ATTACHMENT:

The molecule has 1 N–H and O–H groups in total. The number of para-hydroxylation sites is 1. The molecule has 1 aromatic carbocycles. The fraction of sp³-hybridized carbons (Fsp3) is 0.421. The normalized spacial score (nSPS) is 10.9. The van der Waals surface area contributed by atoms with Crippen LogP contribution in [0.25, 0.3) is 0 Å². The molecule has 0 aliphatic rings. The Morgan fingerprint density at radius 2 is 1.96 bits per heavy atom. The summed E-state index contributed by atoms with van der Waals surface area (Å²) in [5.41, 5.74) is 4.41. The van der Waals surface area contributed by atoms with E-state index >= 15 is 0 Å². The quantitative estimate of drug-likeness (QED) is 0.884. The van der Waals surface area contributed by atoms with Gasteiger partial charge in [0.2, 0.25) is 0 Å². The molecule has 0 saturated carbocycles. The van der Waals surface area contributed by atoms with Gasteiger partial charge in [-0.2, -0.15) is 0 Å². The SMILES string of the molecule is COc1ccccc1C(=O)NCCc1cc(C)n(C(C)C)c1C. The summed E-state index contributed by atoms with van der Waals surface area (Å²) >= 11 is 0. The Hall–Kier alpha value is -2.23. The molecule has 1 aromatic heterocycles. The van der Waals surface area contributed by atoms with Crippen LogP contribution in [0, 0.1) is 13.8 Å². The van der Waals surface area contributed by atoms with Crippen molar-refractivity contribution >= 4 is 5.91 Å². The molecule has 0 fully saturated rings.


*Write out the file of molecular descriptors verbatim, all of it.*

The molecule has 1 N–H and O–H groups in total. The number of para-hydroxylation sites is 1. The molecule has 1 aromatic carbocycles. The fraction of sp³-hybridized carbons (Fsp3) is 0.421. The normalized spacial score (nSPS) is 10.9. The van der Waals surface area contributed by atoms with Crippen LogP contribution in [0.25, 0.3) is 0 Å². The molecule has 0 aliphatic rings. The Morgan fingerprint density at radius 2 is 1.96 bits per heavy atom. The summed E-state index contributed by atoms with van der Waals surface area (Å²) in [5.41, 5.74) is 4.41. The van der Waals surface area contributed by atoms with E-state index >= 15 is 0 Å². The quantitative estimate of drug-likeness (QED) is 0.884. The van der Waals surface area contributed by atoms with Gasteiger partial charge in [0.2, 0.25) is 0 Å². The molecule has 0 saturated carbocycles. The van der Waals surface area contributed by atoms with Gasteiger partial charge in [-0.2, -0.15) is 0 Å². The SMILES string of the molecule is COc1ccccc1C(=O)NCCc1cc(C)n(C(C)C)c1C. The summed E-state index contributed by atoms with van der Waals surface area (Å²) >= 11 is 0. The Hall–Kier alpha value is -2.23. The molecule has 1 aromatic heterocycles. The van der Waals surface area contributed by atoms with Crippen LogP contribution in [0, 0.1) is 13.8 Å². The van der Waals surface area contributed by atoms with Crippen molar-refractivity contribution >= 4 is 5.91 Å². The molecule has 0 fully saturated rings.